Originally Posted by xJPxHatchet
here is what i have to go by for 165g FMJ FN using unique
lyman - 165g TMJ OAL 1.120 5.4-6.0 TMJ is total metal jacket - plated.
lee - 165g XTP OAL 1.120 6.3c-7.2c (no data for jacketed for unique powder) XTP is a specific bullet and it's jacketed. And you MUST use the recipe for the powder you're going to use! You cannot substitute another poweder.
Alliant Powder Website as mentioned above.
As you can see this is were i get confused. I guess i am having issues deciphering the hand-loading lingo.
I could go to Walmart and get a Speer and Hornady manual if i have to.
powder burns at different rates and that affects the pressure - too much pressure and things explode....i've talked in person to 2 folks that reload...one of which blew up his gun (thinks it was a double charge...not really sure)
You have the amount of space in the case with the bullet seated - shorter OAL means less space - same powder in a smaller space = higher pressure. A too long case (for you gun with the bullet you're using) will put the bullet against the rifling and you get higher pressures again. Can't win for losin', I know!
I've seen recipes for what I"m doing show 3.8 to 4.4...and in another book same bullet and powder 4.2 to 5.1... some of that variance is based on their test barrel, perhaps the brass they used, primer, etc. This is why you need to start at the lower end of a recipe and work up watching for pressure signs.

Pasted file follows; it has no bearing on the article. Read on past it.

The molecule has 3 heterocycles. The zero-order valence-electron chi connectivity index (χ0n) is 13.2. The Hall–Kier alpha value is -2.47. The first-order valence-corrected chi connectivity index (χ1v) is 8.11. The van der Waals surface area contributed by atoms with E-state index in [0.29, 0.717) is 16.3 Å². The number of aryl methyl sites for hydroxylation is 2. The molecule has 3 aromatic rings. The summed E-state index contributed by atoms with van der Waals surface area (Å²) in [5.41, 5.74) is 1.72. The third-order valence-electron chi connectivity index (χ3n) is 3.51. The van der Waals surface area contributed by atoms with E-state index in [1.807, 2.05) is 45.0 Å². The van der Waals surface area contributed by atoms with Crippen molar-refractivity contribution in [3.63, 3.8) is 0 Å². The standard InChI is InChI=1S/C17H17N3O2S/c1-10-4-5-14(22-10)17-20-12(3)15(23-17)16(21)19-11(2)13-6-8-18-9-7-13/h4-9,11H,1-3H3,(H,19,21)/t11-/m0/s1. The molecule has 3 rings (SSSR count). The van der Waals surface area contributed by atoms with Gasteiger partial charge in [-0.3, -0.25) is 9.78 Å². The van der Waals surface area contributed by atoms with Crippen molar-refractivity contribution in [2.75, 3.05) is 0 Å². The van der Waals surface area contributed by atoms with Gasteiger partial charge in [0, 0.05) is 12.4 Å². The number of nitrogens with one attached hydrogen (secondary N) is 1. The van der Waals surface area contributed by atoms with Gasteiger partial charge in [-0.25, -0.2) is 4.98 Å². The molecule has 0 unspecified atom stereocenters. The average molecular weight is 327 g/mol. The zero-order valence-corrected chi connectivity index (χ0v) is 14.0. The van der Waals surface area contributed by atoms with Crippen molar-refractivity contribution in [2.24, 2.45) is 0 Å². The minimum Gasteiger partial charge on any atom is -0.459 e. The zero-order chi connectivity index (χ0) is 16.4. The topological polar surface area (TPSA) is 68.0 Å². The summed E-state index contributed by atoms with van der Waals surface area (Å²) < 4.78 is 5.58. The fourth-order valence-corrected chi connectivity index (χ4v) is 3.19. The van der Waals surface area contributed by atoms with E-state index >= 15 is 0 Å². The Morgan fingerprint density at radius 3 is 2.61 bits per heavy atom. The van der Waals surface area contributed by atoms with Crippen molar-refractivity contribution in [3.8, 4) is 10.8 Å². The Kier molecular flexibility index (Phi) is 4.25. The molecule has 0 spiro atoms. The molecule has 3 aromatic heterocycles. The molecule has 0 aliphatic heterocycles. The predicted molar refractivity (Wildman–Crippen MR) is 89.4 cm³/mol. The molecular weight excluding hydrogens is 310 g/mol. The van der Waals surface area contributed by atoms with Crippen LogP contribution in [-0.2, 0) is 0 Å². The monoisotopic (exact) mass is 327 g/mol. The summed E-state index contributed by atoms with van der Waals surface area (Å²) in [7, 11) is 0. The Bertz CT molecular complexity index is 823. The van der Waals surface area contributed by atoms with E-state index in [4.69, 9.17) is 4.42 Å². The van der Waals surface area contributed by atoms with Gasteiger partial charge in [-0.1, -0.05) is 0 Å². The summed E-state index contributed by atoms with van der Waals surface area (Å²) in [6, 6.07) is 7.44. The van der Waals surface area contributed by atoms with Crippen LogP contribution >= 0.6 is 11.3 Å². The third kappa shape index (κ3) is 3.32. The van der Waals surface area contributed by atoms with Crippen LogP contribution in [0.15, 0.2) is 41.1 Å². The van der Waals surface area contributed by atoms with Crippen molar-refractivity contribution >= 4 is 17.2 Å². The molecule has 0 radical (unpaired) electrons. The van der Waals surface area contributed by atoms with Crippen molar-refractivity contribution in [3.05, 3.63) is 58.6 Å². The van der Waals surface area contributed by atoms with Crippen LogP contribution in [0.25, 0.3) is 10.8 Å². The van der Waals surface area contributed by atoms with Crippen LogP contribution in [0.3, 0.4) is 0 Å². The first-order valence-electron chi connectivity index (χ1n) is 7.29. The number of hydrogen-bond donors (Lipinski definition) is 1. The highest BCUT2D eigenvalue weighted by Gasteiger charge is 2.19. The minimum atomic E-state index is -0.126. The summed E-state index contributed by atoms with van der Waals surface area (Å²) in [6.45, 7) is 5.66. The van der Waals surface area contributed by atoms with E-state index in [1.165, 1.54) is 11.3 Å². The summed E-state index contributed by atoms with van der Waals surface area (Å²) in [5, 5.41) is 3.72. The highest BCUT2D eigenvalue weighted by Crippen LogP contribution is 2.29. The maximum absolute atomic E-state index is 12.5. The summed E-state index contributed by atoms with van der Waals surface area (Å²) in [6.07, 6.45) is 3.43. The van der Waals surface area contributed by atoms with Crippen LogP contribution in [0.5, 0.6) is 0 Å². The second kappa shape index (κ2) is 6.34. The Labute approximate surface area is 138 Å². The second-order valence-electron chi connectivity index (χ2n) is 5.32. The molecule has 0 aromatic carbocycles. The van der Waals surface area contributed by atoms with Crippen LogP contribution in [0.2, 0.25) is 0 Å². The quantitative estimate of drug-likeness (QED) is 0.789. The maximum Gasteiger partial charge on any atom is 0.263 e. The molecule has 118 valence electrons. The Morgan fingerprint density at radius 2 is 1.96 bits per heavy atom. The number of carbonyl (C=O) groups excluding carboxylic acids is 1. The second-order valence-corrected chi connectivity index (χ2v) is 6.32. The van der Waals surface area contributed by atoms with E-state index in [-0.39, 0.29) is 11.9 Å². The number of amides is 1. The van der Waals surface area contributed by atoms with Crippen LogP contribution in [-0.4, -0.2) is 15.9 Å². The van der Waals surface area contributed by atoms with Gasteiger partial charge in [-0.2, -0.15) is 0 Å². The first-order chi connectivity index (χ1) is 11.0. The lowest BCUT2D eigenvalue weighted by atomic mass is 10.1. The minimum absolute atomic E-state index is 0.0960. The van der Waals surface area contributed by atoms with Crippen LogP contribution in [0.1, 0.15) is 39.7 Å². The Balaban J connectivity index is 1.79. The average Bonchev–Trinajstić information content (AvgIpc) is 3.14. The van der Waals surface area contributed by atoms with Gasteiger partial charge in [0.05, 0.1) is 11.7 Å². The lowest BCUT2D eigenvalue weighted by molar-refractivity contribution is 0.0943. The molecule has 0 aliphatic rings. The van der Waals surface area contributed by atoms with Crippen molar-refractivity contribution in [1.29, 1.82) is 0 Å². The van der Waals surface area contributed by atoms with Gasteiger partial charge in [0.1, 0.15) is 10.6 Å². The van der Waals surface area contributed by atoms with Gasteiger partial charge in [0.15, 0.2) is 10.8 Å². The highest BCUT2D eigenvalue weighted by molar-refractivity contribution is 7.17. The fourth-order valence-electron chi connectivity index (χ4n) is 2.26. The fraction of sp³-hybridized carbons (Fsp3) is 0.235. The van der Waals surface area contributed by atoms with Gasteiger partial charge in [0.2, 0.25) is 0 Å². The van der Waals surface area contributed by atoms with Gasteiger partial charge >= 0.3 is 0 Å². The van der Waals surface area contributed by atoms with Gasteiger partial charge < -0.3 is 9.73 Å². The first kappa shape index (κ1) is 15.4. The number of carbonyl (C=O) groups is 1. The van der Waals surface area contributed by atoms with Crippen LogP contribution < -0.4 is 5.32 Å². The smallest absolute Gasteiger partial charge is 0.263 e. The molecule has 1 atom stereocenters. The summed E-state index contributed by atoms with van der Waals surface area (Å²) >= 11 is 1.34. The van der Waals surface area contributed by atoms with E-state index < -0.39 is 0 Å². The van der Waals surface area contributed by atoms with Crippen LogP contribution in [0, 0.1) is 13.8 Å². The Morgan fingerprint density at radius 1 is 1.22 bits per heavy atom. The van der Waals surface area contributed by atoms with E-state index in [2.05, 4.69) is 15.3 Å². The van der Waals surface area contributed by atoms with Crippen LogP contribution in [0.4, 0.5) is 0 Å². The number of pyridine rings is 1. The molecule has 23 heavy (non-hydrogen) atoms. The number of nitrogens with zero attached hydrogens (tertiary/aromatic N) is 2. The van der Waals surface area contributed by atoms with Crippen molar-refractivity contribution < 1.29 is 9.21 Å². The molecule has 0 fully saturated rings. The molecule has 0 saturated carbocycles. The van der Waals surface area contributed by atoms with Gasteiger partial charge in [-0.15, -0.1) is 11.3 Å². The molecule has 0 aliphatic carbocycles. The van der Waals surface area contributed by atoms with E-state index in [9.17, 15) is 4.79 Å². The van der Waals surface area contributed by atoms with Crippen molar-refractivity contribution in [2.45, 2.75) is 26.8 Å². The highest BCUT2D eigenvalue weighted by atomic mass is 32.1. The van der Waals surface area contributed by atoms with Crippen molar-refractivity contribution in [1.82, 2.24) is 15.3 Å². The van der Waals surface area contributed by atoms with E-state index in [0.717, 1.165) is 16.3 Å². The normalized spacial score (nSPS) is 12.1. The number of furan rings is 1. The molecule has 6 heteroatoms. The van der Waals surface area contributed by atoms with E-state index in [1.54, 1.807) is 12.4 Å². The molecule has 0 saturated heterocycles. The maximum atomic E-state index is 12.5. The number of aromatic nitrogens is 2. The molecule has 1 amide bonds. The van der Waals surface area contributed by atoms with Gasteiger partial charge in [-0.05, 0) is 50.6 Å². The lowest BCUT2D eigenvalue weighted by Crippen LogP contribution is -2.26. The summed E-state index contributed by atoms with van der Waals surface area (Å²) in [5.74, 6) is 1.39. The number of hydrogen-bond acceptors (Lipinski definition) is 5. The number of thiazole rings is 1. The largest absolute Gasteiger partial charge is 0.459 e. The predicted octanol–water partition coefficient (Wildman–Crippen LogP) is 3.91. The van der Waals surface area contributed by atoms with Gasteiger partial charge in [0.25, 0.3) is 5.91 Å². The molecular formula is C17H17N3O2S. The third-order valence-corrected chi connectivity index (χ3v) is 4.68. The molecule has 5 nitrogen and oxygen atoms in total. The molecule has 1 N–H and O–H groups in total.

I've done a lot of searching and research to find what I feel confident in using - you can google for your bullet, your powder and sometimes for 'xd 40 load for idpa' or similar and just begin to make a spreadsheet of everything you find. After 4 or 5 hours of this (no lie) you'll have a pretty good cross section of info and knowledge to worth with.
I need a 1.06 OAL for my berry's FN bullets...there is ONE book out there that lists it (a book I don't have but found quoted by differnt folks in different forums). I also ran across folks having the issue as me with XD9 and the berry's FN and there were a few posts from folks that talked to a guy at berry's that got a recipe. Once I had info on that bullet and length and found 3 different powder loads (some with chrony info) I felt pretty confident to give it a go.
I also learned that for every inch of barrel you add about 80 FPS to the speed, and my comp gun has a lightened slide- combined these mean lower power loads should work the action fine so beginning on the low end is I think safer for me - YMMV of course.
Reloading means you'll spend more time on the hobby and have a lot more knowledge - and appreciation - for what happens and why when you pull the trigger!